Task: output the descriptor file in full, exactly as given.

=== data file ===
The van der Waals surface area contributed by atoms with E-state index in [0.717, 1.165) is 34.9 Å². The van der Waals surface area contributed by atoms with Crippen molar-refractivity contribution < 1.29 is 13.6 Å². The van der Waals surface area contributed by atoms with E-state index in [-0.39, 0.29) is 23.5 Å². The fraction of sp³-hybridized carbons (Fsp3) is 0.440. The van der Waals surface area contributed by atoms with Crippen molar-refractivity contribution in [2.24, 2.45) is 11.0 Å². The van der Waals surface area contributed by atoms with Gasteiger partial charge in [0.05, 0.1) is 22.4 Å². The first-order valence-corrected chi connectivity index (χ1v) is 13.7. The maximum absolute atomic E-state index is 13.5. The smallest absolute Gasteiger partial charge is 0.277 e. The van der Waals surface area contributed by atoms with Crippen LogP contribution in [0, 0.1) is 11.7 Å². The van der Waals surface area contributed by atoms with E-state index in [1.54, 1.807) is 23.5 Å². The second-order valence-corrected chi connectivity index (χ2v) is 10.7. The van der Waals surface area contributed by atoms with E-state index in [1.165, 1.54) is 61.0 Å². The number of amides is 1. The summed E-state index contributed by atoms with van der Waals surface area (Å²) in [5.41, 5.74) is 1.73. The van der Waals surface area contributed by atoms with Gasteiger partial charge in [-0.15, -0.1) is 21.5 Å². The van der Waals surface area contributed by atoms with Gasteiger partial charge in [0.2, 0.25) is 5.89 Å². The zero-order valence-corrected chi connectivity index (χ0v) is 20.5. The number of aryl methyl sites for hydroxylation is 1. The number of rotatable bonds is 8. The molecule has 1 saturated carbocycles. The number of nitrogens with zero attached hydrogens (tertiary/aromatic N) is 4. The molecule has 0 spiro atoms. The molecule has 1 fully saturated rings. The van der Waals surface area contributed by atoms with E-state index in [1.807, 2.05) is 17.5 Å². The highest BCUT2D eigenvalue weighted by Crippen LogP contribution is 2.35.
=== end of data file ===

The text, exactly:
The van der Waals surface area contributed by atoms with E-state index in [0.717, 1.165) is 34.9 Å². The van der Waals surface area contributed by atoms with Crippen molar-refractivity contribution < 1.29 is 13.6 Å². The van der Waals surface area contributed by atoms with E-state index in [-0.39, 0.29) is 23.5 Å². The fraction of sp³-hybridized carbons (Fsp3) is 0.440. The van der Waals surface area contributed by atoms with Crippen molar-refractivity contribution in [2.24, 2.45) is 11.0 Å². The van der Waals surface area contributed by atoms with Gasteiger partial charge in [0.05, 0.1) is 22.4 Å². The first-order valence-corrected chi connectivity index (χ1v) is 13.7. The maximum absolute atomic E-state index is 13.5. The smallest absolute Gasteiger partial charge is 0.277 e. The van der Waals surface area contributed by atoms with Crippen LogP contribution in [0, 0.1) is 11.7 Å². The van der Waals surface area contributed by atoms with E-state index in [1.54, 1.807) is 23.5 Å². The second-order valence-corrected chi connectivity index (χ2v) is 10.7. The van der Waals surface area contributed by atoms with E-state index in [1.165, 1.54) is 61.0 Å². The number of amides is 1. The summed E-state index contributed by atoms with van der Waals surface area (Å²) in [5.41, 5.74) is 1.73. The van der Waals surface area contributed by atoms with Gasteiger partial charge in [-0.15, -0.1) is 21.5 Å². The van der Waals surface area contributed by atoms with Gasteiger partial charge in [0.2, 0.25) is 5.89 Å². The zero-order valence-corrected chi connectivity index (χ0v) is 20.5. The number of aryl methyl sites for hydroxylation is 1. The number of rotatable bonds is 8. The molecule has 1 saturated carbocycles. The number of nitrogens with zero attached hydrogens (tertiary/aromatic N) is 4. The molecule has 0 spiro atoms. The molecule has 1 fully saturated rings. The van der Waals surface area contributed by atoms with E-state index in [1.807, 2.05) is 17.5 Å². The highest BCUT2D eigenvalue weighted by Crippen LogP contribution is 2.35.